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24 May 2017, 05:32 | Virginia Benson
Google's AlphaGo now on the Go
DeepMind's AlphaGo, the AI-powered software which a year ago made history after beating a champion player of the chess-like game Go, has returned to face a new foe - the world's number one player Ke Jie. "Huge respect to Ke Jie for playing such a great game and pushing AlphaGo to its limits".
Competing in the contest is the 2.0 version of AlphaGo, which has adopted a new algorithm model different from the AlphaGo 1.0 that has achieved a feat of 60 wins and 0 losses, defeating all challengers including Ke Jie.
Go is one of the oldest and most complex games in the world, and while many human players can spend decades mastering the game, AlphaGo seems to have done it in just a few short years.
The second exhibition match, Team Go, is more straightforward: five Chinese pro players will basically gang up on AlphaGo, working together in an attempt to take the AI down.
Ke had closely studied AlphaGo's strategy and tried to use some of the AI's unconventional tactics against it during his match, opening the game with a couple of moves that are seldom used by human players.
This is the latest showdown between elite human Go players and AlphaGo, which defeated South Korean Go master Lee Se-dol 4-1 at a match in March 2016.
Go, an ancient Chinese board game, is favored by AI researchers because of the large number of outcomes compared to other games such as western chess. It also sets out to look at how machine learning may be able to solve problems using methods that human experts may not have considered.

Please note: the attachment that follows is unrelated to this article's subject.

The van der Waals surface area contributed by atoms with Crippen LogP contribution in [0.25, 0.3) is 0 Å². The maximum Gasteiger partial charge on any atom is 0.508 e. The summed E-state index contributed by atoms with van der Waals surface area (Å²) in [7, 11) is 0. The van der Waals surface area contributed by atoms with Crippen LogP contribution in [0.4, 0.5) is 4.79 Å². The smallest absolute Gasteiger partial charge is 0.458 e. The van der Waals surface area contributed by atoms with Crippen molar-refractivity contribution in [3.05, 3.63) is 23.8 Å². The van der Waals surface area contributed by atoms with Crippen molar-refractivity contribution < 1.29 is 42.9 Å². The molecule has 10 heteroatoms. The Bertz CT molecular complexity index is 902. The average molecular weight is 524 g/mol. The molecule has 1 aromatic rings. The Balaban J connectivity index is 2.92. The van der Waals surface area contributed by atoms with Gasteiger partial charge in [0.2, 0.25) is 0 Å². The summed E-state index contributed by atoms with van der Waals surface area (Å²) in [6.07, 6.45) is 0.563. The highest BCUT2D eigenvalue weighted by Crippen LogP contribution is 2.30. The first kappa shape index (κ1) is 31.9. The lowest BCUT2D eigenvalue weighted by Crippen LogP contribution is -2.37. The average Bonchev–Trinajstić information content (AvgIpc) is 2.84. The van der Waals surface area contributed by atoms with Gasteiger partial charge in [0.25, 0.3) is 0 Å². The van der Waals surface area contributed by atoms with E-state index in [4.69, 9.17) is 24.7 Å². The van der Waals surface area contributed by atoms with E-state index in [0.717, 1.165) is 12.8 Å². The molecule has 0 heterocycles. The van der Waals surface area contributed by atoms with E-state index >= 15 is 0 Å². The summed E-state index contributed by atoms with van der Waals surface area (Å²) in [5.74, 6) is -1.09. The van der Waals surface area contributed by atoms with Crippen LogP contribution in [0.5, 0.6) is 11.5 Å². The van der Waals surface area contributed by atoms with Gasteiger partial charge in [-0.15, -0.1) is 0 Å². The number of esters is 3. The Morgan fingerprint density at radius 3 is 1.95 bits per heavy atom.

Although AlphaGo and Lee Sedol played five Go matches against each other, there will be only three matches between the AI and Ke Jie this time around.
Ke Jie will play two more matches against AlphaGo this week, one on Thursday and another on Saturday, and if he's really serious about taking a stand for our species, he's going to have to do everything he can to beat this machine in the way that only a human can.
AlphaGo has improved markedly since it defeated South Korea's top competitor previous year and is a "completely different player", Ke told reporters.
There are more possible Go moves than atoms in the universe, according toGoogle, which would have made it impossible for the AI to "play ahead" all the moves until it found the winning ones. Presumably other Go-playing AIs from China will be at the summit as well, not just AlphaGo, but details are slim right now.
Although Reuters reports that Eric Schmidt, executive chairman of Google parent Alphabet, watched the match in person in China, The Times notes that "there was no obvious live video of the event" available to viewers on the Chinese mainland.
Players have said AlphaGo enjoys some advantages because it doesn't get exhausted or emotionally rattled, two critical aspects of the mentally intense game.
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